• I know I’d absolutely love your EDITS System!! I love red pens and highlighters!! Bring on the analysis!! Once I get more writing under my belt, I’ll definitely be signing up for some of your classes!!

        Like

  35. I already had this teacher worship thing going on when I sat in your session last year at DARA but the girls (Gloria and Sherry, above) sing your praises to me NON-STOP. I plan to do a class soon. I love this post.

    Like

    • Hello Brinda —

      You’re so fun!

      I love DARA! Such a strong group of strong writers. I’d love to present another full day Master Class for DARA. I think my full day for DARA was in 2008. Long time!

      Ah — Gloria and Sherry bewitched you. Those two are powerful in person, and on the page. :-))

      Thanks for posting!

      Like

  36. Hi Margie … I think it’s time I took another one of your courses, LOL!

    So humor is what I’ve chosen:
    How in the world will Beth Burke’s daughter ever follow in her news broadcasting footsteps with a honker the size of a Buick?

    Wonderful examples. Thanks for the great breakdowns!

    Like

  37. Carrie says:

    Wow, what an interesting article. I never really considered looking at my writing in this way but I’ll be sure to take a deep psychological view as I’m revising.

    The courses offered sound very interesting, I’ll definitely look into it.

    Like

  38. Lara Chapman says:

    Margie,

    Thank you so so much for including FLAWLESS in your guest blog today!

    Writers… if you haven’t put a Margie class on your calendar for the the first quarter of this year, what are you waiting on? I am not lying… NOTHING will boost your writing quicker than a Margie class. I attended her immersion class on the mountain last August and made some wonderful friends – in fact, we are meeting back on the mountain in July for a reunion Master’s class! I promise you, the time you put into a Margie class will pay you back in spades! PROMISE!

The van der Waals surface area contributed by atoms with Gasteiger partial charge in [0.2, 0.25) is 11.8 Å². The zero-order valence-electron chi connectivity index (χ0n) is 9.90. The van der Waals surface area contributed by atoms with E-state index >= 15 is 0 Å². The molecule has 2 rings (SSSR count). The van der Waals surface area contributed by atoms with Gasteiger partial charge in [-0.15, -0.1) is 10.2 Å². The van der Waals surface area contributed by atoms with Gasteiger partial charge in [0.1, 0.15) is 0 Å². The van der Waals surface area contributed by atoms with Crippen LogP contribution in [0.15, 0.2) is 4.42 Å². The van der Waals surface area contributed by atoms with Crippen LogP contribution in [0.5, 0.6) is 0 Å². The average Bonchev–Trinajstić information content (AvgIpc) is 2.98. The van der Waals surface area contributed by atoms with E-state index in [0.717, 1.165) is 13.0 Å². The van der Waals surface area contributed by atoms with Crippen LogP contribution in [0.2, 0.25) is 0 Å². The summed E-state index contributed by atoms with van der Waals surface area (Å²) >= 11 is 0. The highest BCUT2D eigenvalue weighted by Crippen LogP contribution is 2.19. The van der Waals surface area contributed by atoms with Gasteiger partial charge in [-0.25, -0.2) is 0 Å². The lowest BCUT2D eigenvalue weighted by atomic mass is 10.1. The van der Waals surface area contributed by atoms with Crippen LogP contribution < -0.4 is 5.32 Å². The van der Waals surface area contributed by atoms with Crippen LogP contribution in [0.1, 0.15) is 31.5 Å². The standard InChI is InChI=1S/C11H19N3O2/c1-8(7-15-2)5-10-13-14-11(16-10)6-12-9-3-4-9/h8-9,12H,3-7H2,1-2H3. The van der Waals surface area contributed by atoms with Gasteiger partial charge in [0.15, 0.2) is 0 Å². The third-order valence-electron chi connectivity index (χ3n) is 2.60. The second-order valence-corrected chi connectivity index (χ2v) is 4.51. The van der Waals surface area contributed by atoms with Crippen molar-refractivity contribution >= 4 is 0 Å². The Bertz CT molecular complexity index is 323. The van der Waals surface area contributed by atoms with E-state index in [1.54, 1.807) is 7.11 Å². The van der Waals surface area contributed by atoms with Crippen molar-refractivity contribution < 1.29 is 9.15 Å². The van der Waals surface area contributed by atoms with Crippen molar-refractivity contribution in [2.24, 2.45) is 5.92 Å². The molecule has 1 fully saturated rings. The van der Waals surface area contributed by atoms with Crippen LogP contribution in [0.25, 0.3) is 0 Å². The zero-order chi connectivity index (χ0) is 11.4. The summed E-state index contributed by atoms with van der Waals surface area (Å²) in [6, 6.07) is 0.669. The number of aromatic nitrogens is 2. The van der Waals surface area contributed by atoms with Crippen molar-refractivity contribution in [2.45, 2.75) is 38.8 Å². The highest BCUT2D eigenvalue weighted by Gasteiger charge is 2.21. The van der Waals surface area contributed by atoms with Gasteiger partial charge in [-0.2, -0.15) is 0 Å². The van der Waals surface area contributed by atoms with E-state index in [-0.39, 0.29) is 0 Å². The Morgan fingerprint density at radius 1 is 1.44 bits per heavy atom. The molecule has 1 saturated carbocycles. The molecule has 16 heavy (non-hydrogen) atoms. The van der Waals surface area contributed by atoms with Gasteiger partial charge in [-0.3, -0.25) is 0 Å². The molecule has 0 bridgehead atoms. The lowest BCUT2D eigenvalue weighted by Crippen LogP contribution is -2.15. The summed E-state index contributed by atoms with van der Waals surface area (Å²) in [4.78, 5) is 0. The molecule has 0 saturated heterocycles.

HUG to you Margie – can’t wait to see you in July!

    Lara

    Like

    • Lara –

      You know I love your writing and voice and characters and stories!

      WOW! THANK YOU FOR THE BIG TIME KUDOS!

      Can’t wait to work with you and Suh-weet Success in Advanced Immersion class in July!

      Like

  39. pamelavmason says:

    Hello Margie,
    I have friends – lots of ’em – who SWEAR by your classes. And to think I skipped along merrily on my weekend when you were actually within driving distance!
    What Was I Thinking?
    Well, it’s obvious that I wasn’t.
    I’m between high school seniors this year (boys! Mercy!) so this excerpt resonated with me. Believe it or not, teen boys are every bit as self conscious as girls, as I’ve learned with my own hoof in mouth experiences.
    I loved this excerpt for its humor and the way its written for Sarah to be self aware and weary of her mother’s repeated criticisms without being snarky. She sounds like a senior ready to make more important decisions – like how to escape her mother’s career path and kitchen – than undergoing a nose job.

    Thank you and I’m going to deplete my Paypal account now on your site.
    Thank you too Jenny! Love this!

    Like

    • Jenny Hansen says:

      You’re welcome, Pamela. I’ll be interested to hear which classes you pick.🙂

      I’m using Margie as impetus to finish my book so I can go see her for my fiction. Hell, I might even go see her for my pregnancy memoir.🙂

      Like

    • Hello Pamela!

      You’re fun! Where did I present that was within driving distance for you?

      Yay! I’ll get to work with you in an online class! Soon? February?

      Hope you left some money in Paypal for March classes. 🙂

      Like

  40. Kate Fall says:

    I’m signed up for Empowering Characters’ Emotions in February! Loved the line in FLAWLESS about “No napkin.” I really made me see that brochure in its starkness.

    Like

  41. Wendy Gray says:

    Hi Margie,
    I’m a graduate of your Empowering Characters’ Emotions class…loved it! Your techniques draw a reader in…these examples are proof positive of that. Thanks for your post!